Canadian commercial real estate has been a great investment over the last decade. Although the sector is changing due to technology and demographics, industrial and office space are set to continue to do well. Retail, on the other hand, will be under more pressure to re-invent spaces to maximize value.
A relatively low Canadian dollar, a stable financial system and a growing economy have made Canadian real estate an attractive investment for foreigners who have helped to drive up property values in recent years.
Today’s low vacancy rates for office and industrial buildings in most of Canada’s major cities are allowing landlords to raise rents and obtain longer leases from commercial clients.
This means that capitalization rates (cap rates)—the ratio of a property’s annual net operating income over its market value—have trended lower over the last decade, creating more value for owners.
Cap rates currently range between 4% and 10% depending on the type of asset (office, industrial, retail, or hotel) and the city in which the property is located.
At the high-value end of the range are sought after offices in Vancouver, Montreal and Toronto, while shopping malls in Edmonton and Calgary, where the economy has not been doing as well, are at the lower-value end.
Tech companies re-inventing demand for office space
Despite an increase in commercial construction—up 11% on an annualized basis in real terms in the first quarter—a lack of office space remains a problem in some of Canada’s biggest cities. The lack of supply keeps property values high and has pushed up rental rates—great for property owners. Tenants, however, are faced with renewing their lease often on longer terms or paying considerably more at a new location.
In response to these market dynamics, shared workspaces are becoming more popular to maximize a space’s use. Many companies are encouraging more remote work, or implementing seat-sharing—where employees no longer have a permanent desk.
Elsewhere, the rising trend in shared workspace, promoted by companies, like WeWork and ShareDesk, is driven by the growth of the gig economy—freelancers, consultants, part-time and contract workers who do not require a fixed place of work.
Given low vacancy rates, the supply of office space should pick up. However, according to CBRE, part of the reason it’s unlikely to grow significantly is due to rising development costs. Land, materials and labour have all become more expensive. As well, municipalities have added more development charges and created long planning and approval processes.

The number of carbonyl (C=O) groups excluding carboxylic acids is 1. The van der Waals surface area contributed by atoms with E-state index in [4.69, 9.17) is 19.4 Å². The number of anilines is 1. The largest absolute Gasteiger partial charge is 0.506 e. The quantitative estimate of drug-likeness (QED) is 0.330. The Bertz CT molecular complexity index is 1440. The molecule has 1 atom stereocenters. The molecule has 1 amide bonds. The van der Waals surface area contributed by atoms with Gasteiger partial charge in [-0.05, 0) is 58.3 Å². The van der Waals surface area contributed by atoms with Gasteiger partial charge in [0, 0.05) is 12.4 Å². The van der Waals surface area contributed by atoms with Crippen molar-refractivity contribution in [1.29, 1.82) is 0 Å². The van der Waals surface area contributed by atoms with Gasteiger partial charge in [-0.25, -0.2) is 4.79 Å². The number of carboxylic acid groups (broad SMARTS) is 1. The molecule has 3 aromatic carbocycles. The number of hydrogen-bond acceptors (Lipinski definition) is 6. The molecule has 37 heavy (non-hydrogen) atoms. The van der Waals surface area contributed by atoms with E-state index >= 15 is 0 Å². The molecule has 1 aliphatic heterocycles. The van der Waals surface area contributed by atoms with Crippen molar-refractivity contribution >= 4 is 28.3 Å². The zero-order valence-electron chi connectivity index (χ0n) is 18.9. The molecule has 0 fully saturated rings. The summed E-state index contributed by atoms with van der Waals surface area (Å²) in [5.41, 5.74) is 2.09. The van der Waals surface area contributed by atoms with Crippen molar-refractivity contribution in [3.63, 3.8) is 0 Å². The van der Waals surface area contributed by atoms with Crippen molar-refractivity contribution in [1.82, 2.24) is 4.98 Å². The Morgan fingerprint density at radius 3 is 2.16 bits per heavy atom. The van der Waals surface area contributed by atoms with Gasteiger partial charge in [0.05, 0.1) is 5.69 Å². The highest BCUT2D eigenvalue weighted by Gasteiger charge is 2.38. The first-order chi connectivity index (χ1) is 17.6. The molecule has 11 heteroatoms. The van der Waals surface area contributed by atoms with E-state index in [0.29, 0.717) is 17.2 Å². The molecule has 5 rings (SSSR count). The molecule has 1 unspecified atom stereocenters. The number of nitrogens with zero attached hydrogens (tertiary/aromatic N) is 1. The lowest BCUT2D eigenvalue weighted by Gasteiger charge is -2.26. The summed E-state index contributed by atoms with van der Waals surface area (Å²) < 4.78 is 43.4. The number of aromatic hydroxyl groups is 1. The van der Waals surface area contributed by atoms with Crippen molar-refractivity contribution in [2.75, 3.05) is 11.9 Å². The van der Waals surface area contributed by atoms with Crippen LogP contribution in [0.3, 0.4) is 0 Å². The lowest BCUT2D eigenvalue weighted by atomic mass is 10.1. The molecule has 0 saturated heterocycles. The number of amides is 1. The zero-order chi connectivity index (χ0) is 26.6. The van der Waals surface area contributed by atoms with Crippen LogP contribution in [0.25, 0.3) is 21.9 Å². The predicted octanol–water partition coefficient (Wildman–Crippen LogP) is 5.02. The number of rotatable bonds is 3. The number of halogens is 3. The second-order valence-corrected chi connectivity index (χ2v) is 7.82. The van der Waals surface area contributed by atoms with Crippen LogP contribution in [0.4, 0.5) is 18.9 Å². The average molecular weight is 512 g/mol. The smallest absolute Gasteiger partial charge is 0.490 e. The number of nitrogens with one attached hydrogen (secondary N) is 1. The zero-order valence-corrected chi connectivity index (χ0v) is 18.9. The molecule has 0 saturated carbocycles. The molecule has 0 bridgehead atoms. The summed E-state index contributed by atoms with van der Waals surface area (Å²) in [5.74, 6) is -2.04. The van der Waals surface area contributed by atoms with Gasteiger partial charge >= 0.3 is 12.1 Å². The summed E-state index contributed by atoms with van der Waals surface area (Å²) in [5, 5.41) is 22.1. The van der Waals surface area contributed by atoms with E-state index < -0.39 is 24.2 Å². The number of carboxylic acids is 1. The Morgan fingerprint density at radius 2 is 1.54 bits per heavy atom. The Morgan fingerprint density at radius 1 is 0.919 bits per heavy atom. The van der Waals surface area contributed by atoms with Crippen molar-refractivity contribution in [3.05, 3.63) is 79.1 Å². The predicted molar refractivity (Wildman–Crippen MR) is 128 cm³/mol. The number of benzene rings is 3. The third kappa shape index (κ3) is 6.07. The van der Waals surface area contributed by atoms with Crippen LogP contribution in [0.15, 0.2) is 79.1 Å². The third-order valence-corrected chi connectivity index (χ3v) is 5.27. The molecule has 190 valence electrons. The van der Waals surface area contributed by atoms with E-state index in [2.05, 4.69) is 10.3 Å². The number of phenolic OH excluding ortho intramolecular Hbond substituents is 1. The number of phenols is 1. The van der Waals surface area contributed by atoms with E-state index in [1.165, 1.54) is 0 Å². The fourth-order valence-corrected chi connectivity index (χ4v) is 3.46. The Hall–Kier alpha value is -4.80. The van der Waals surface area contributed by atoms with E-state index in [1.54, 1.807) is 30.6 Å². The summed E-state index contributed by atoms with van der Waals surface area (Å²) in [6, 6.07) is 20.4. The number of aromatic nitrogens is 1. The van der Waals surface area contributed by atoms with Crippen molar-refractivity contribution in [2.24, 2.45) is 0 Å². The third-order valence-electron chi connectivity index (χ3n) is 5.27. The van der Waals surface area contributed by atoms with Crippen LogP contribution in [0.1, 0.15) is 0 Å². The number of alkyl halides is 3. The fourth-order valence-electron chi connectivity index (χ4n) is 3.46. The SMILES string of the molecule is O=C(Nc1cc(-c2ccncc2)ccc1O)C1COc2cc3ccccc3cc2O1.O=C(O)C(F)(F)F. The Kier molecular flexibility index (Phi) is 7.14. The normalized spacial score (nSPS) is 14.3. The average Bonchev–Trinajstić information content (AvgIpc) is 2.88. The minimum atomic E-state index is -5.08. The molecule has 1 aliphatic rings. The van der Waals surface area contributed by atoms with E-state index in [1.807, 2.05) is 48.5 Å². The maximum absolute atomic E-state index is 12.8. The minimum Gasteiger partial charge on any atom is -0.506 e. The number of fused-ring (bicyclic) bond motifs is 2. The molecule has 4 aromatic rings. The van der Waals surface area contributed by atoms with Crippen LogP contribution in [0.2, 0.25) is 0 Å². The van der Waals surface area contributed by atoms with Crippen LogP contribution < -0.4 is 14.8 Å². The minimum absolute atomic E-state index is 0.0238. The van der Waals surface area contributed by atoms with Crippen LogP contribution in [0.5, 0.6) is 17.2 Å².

Overall, continued low cap rates for office space are likely to prevail, especially as hiring increases in sectors such as technology, professional services and education.
Retail hit by technology and slower consumer spending
Consumer spending slowed from a pace of 3.6% in 2017 to 2.1% in 2018, as higher interest rates forced up debt-servicing costs, resulting in less household disposable income. This is bad news for owners of retail properties. Retail vacancy rates have risen, according to Morgard, as companies such as Sears, Gap, HBC’s Home Outfitters and Payless Shoes have closed up shop.
Another factor affecting retailers is e-commerce, which represented 3% of Canadian retailers’ sales last year. As more people purchase items from the comfort of their home, shops are becoming showrooms, and malls are transforming themselves into experiential places for food and entertainment. Retail properties that can be transformed to maximize the space’s value in these ways will benefit in this changing marketplace.
e-commerce supporting industrial property values
While still a small share of total sales, e-commerce is having a significant impact on industrial real estate. The logistics industry is growing as companies focus on moving inventory quickly from manufacturing plants, to warehouses and distribution centres, and ultimately to the customer.
Indeed, the value that warehousing added to the Canadian economy more than doubled over the last 20 years.
While 1.7 million square metres (18.5 million square feet) of industrial space will be constructed this year, this represents only 1% of existing inventory, according to CBRE. Hence, new construction is unlikely to be sufficient to satisfy growing demand, especially in cities like Vancouver, Toronto, Montreal and Halifax.
A low Canadian dollar will continue to make commercial real estate attractive to foreign investors, underpinning prices in major markets. As with many areas of our economy, technology and demographics are having a profound impact on this sector. Property owners will have to harness these trends to their advantage to create value in the coming years.
What does it mean for entrepreneurs?
- With interest rates expected to stay relatively low, it can be a good time to invest in a property provided it fits your business’s needs.
- Retail properties will be under pressure as consumer spending slows. Entrepreneurs will need to assess how to maximize value from their space, which may include re-inventing it.
- Think about how technology can help you make better use of your existing space.